Man United knocked out of FA Cup, but kudos to Leicester and Rodgers

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Nedum Onuoha and Frank Leboeuf explain why Man United looked so poor in their FA Cup defeat vs. Leicester.

It’s not often you see a quadruple substitution, but that’s what Ole Gunnar Solskjaer had to do with nearly 20 minutes gone in the second half, his Manchester United 2-1 down to Leicester and with the threat of more damage incoming.

It’s easy to conclude that Solskjaer got his starting XI wrong, particularly in leaving out Bruno Fernandes for Donny van de Beek. The Portuguese playmaker has played a ton of football this year, sure, but an FA Cup quarterfinal on the eve of an international break isn’t really the time to rest somebody. That said, I have less of a problem with it. Partly because he has looked exhausted for some time (something his flashes of brilliance only occasionally paper over) and partly because you can’t send a message to your team that you’re wholly dependent on him.

Truth be told, save for the occasional high — like his performance in the Manchester derby — United haven’t played particularly well for the past month (they’ve won three of their past eight games in all competitions) and it goes beyond Bruno and Marcus Rashford (who was unavailable).

Read all the latest news and reaction from ESPN FC senior writer Gabriele Marcotti.

Equally, let’s not overlook Leicester. They’re just one point behind second-place United in the Premier League table for a reason: they’re a very talented side and have an exceptional manager in Brendan Rodgers. That he’s taken them where he has despite a rash of injuries — this weekend, they were without Harvey Barnes, James Maddison and James Justin, three bona fide starters — is a credit to his work.

Speaking of Rodgers, he will inevitably be linked to the next big job opening in the Premier League. The good news for Leicester City, though, is that there’s unlikely to be one for some time. Out of the traditional “Big Six” teams, you imagine Tottenham to be the likeliest to change managers next, but even then, Jose Mourinho has two years left, an enormous contract and, despite some disappointing results of late, they’re sixth in the table.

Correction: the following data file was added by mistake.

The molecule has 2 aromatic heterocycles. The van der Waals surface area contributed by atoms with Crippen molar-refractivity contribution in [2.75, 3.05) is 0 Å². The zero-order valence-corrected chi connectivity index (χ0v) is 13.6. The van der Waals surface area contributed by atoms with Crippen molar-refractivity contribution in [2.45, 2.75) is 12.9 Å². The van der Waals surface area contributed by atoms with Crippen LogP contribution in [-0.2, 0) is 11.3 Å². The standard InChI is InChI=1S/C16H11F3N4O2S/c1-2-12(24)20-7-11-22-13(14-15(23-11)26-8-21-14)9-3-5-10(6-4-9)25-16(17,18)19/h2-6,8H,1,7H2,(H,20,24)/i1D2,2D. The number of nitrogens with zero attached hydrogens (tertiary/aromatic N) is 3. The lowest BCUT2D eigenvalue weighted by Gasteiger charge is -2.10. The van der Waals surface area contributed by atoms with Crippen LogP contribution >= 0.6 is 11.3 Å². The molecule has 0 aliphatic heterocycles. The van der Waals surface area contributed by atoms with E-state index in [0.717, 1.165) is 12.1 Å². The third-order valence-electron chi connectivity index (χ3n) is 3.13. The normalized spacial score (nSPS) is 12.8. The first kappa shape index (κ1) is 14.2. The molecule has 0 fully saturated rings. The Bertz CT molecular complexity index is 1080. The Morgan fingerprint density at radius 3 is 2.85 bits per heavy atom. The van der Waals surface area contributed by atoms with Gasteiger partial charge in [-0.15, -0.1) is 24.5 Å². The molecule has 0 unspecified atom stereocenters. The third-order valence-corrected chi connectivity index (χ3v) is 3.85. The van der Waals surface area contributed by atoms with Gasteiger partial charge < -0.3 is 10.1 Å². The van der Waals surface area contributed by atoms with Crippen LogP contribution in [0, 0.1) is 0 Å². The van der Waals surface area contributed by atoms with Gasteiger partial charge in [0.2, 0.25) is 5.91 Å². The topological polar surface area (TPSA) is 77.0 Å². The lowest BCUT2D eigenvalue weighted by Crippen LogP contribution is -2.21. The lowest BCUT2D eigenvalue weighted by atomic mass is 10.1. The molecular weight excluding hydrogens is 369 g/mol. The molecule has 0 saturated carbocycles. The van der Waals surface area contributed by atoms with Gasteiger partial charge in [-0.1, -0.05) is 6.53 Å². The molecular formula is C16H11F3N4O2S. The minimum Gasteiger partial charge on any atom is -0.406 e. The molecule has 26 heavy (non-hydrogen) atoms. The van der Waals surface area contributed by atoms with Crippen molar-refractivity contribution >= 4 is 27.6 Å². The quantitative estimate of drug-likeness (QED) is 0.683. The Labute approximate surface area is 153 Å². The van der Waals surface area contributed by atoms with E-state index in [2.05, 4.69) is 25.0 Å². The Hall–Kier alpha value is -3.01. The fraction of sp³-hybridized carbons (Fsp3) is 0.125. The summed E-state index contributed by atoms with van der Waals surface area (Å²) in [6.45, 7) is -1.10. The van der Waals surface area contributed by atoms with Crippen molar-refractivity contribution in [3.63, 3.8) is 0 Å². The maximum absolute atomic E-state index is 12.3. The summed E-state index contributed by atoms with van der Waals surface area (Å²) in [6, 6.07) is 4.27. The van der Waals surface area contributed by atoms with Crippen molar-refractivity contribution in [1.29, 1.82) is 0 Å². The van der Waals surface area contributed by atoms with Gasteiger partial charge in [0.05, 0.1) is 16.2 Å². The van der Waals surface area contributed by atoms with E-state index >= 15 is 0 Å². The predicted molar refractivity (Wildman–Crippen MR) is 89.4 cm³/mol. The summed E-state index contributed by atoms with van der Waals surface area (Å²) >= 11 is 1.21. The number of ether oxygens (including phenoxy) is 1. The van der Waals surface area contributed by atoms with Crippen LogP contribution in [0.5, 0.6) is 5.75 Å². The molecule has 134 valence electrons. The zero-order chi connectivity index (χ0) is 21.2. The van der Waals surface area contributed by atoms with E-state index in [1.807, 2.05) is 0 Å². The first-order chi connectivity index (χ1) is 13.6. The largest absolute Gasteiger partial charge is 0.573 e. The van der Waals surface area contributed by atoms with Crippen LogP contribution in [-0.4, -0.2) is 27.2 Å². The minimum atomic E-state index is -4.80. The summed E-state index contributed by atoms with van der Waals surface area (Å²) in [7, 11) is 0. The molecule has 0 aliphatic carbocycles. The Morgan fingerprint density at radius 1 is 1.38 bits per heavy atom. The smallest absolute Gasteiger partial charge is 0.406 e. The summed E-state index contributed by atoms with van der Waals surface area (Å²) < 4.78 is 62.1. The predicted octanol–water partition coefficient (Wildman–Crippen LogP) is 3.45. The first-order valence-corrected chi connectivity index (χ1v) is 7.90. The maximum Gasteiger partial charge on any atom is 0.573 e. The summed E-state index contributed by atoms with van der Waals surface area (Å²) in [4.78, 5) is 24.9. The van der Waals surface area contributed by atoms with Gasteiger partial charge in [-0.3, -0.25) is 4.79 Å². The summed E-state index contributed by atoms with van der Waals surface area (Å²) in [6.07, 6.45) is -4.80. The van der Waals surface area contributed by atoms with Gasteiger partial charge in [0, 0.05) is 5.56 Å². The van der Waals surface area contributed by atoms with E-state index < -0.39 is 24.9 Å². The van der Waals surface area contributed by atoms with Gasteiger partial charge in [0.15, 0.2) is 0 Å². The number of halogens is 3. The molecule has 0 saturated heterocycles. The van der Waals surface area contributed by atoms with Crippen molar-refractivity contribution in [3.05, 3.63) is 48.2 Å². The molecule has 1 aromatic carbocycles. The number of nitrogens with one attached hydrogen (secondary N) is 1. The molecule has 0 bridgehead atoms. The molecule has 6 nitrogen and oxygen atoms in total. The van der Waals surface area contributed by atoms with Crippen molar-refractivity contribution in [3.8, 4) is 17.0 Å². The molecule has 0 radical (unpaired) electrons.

Throw in the effects of the pandemic making clubs more conservative in the summer, and my guess is that Rodgers sticks around for another year or two at a minimum. Maybe more.

More woe for Pirlo and Juventus — and now top-four finish is in peril…

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After Juve’s defeat vs. Benevento, Alessandro Del Piero examines how close Andrea Pirlo is to getting sacked.

The headline in Serie A this weekend is that Juventus lost to Benevento, a side who hadn’t won since Jan. 6. As often happens, you can extrapolate a parallel narrative where Arthur doesn’t make a boneheaded gift of a blind pass for the opposition goal, where Federico Chiesa wins a penalty (that Cristiano Ronaldo converts), where Danilo buries his late chance and where Juve win the game.

And if all of that had happened, guess what? If that had happened, plenty in the commentariat would have marveled at Juve’s never-say-die attitude, at their “winning mentality” and at the fact that they’d won five games on the spin and may yet reopen the title race. (As if…)

Italy’s top division is on ESPN+. Can Juventus make it 10 straight league titles? If not, will the Milan clubs, Napoli or Atalanta take over?
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The above scenario is extremely plausible because we’ve heard it all before last season and, at times, under Max Allegri. It fits with a certain “winning is all that matters” ethos, and it’s poisonous and counterproductive. Yes, Juventus could have won this game, but it wouldn’t have changed an abject performance and it wouldn’t have changed the fact that, right now, this team can’t do what Pirlo wants them to do. (Or maybe he’s not the guy to get them to do it… who knows?)

Juventus reiterated that Pirlo’s job is safe and that he (and Ronaldo) will be back next season. Good. In Pirlo’s case, it means they believe in what he’s doing. As I’ve written before, there’s a long journey ahead and Pirlo may not get to the end of it, but he’s going in the right direction. All that said, the thought that must keep Juve president Andrea Agnelli awake at night is that if they lose their game in hand against Napoli on April 7, they slip to fifth place. And if they’re still there at the end of the season, there’s no Champions League next year and there is a massive revenue loss.

If that happens, all bets are off.

Benzema does it again, and even Zidane wonders why France isn’t calling him in